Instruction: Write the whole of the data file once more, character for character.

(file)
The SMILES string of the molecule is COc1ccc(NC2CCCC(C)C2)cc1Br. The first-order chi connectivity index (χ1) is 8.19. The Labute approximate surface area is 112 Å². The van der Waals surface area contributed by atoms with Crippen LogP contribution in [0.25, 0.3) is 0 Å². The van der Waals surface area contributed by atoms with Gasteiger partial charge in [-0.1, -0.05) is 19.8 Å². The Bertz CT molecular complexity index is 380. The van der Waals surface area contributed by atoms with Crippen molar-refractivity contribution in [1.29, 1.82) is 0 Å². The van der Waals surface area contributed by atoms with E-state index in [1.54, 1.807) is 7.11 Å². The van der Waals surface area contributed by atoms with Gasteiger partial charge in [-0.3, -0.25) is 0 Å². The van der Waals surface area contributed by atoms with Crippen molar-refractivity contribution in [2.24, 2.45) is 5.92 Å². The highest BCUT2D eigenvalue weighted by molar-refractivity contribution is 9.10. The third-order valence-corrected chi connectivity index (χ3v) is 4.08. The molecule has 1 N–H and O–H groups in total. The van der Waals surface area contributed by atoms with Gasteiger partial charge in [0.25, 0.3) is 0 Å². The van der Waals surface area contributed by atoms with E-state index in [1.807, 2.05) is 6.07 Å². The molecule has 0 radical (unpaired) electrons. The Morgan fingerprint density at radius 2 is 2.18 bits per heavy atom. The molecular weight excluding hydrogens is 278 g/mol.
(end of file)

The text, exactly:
The SMILES string of the molecule is COc1ccc(NC2CCCC(C)C2)cc1Br. The first-order chi connectivity index (χ1) is 8.19. The Labute approximate surface area is 112 Å². The van der Waals surface area contributed by atoms with Crippen LogP contribution in [0.25, 0.3) is 0 Å². The van der Waals surface area contributed by atoms with Gasteiger partial charge in [-0.1, -0.05) is 19.8 Å². The Bertz CT molecular complexity index is 380. The van der Waals surface area contributed by atoms with Crippen molar-refractivity contribution in [1.29, 1.82) is 0 Å². The van der Waals surface area contributed by atoms with E-state index in [1.54, 1.807) is 7.11 Å². The van der Waals surface area contributed by atoms with Gasteiger partial charge in [-0.3, -0.25) is 0 Å². The van der Waals surface area contributed by atoms with Crippen molar-refractivity contribution in [2.24, 2.45) is 5.92 Å². The highest BCUT2D eigenvalue weighted by molar-refractivity contribution is 9.10. The third-order valence-corrected chi connectivity index (χ3v) is 4.08. The molecule has 1 N–H and O–H groups in total. The van der Waals surface area contributed by atoms with Gasteiger partial charge in [0.25, 0.3) is 0 Å². The van der Waals surface area contributed by atoms with E-state index in [1.807, 2.05) is 6.07 Å². The molecule has 0 radical (unpaired) electrons. The Morgan fingerprint density at radius 2 is 2.18 bits per heavy atom. The molecular weight excluding hydrogens is 278 g/mol.